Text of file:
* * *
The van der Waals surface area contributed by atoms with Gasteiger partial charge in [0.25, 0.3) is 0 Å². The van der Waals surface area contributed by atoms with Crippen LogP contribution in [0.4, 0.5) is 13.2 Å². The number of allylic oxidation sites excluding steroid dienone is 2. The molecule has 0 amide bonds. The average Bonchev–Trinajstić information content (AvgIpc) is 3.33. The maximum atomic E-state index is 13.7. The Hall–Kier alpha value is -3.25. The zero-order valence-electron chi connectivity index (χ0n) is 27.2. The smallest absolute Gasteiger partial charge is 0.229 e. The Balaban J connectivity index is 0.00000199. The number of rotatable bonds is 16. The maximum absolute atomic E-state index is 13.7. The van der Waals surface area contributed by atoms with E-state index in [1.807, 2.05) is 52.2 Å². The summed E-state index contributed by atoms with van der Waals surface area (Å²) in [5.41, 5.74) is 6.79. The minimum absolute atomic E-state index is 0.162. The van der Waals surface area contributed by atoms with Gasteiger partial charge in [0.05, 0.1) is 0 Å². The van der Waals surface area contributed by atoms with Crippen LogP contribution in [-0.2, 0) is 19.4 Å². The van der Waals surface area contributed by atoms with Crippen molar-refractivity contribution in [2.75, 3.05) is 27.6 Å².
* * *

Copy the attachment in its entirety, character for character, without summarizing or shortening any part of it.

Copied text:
The van der Waals surface area contributed by atoms with Gasteiger partial charge in [0.25, 0.3) is 0 Å². The van der Waals surface area contributed by atoms with Crippen LogP contribution in [0.4, 0.5) is 13.2 Å². The number of allylic oxidation sites excluding steroid dienone is 2. The molecule has 0 amide bonds. The average Bonchev–Trinajstić information content (AvgIpc) is 3.33. The maximum atomic E-state index is 13.7. The Hall–Kier alpha value is -3.25. The zero-order valence-electron chi connectivity index (χ0n) is 27.2. The smallest absolute Gasteiger partial charge is 0.229 e. The Balaban J connectivity index is 0.00000199. The number of rotatable bonds is 16. The maximum absolute atomic E-state index is 13.7. The van der Waals surface area contributed by atoms with E-state index in [1.807, 2.05) is 52.2 Å². The summed E-state index contributed by atoms with van der Waals surface area (Å²) in [5.41, 5.74) is 6.79. The minimum absolute atomic E-state index is 0.162. The van der Waals surface area contributed by atoms with Gasteiger partial charge in [0.05, 0.1) is 0 Å². The van der Waals surface area contributed by atoms with Crippen LogP contribution in [-0.2, 0) is 19.4 Å². The van der Waals surface area contributed by atoms with Crippen molar-refractivity contribution in [2.75, 3.05) is 27.6 Å².